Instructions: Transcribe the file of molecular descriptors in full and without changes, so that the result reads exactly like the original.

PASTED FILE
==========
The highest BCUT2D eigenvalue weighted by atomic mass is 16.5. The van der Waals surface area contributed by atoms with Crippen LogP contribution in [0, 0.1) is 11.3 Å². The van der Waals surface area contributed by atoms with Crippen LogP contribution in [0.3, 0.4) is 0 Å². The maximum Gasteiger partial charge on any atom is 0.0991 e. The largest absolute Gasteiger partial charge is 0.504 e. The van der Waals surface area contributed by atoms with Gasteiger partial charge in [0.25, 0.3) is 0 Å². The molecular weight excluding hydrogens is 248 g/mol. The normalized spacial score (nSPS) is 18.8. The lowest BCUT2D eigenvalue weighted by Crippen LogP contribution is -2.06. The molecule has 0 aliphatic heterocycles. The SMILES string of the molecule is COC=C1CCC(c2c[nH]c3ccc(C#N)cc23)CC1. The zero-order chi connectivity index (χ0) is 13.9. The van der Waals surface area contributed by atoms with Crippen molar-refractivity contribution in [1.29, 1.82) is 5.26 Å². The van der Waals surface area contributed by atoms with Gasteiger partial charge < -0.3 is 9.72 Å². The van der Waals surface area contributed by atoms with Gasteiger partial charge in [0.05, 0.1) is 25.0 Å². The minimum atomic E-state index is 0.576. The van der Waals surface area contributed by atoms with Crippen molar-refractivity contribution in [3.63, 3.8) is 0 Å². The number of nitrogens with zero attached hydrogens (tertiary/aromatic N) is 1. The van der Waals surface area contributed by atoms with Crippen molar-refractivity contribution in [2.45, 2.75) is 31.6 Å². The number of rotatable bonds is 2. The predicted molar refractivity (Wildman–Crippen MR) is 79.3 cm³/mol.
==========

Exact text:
The highest BCUT2D eigenvalue weighted by atomic mass is 16.5. The van der Waals surface area contributed by atoms with Crippen LogP contribution in [0, 0.1) is 11.3 Å². The van der Waals surface area contributed by atoms with Crippen LogP contribution in [0.3, 0.4) is 0 Å². The maximum Gasteiger partial charge on any atom is 0.0991 e. The largest absolute Gasteiger partial charge is 0.504 e. The van der Waals surface area contributed by atoms with Gasteiger partial charge in [0.25, 0.3) is 0 Å². The molecular weight excluding hydrogens is 248 g/mol. The normalized spacial score (nSPS) is 18.8. The lowest BCUT2D eigenvalue weighted by Crippen LogP contribution is -2.06. The molecule has 0 aliphatic heterocycles. The SMILES string of the molecule is COC=C1CCC(c2c[nH]c3ccc(C#N)cc23)CC1. The zero-order chi connectivity index (χ0) is 13.9. The van der Waals surface area contributed by atoms with Crippen molar-refractivity contribution in [1.29, 1.82) is 5.26 Å². The van der Waals surface area contributed by atoms with Gasteiger partial charge < -0.3 is 9.72 Å². The van der Waals surface area contributed by atoms with Gasteiger partial charge in [0.05, 0.1) is 25.0 Å². The minimum atomic E-state index is 0.576. The van der Waals surface area contributed by atoms with Crippen molar-refractivity contribution in [3.63, 3.8) is 0 Å². The number of nitrogens with zero attached hydrogens (tertiary/aromatic N) is 1. The van der Waals surface area contributed by atoms with Crippen molar-refractivity contribution in [2.45, 2.75) is 31.6 Å². The number of rotatable bonds is 2. The predicted molar refractivity (Wildman–Crippen MR) is 79.3 cm³/mol.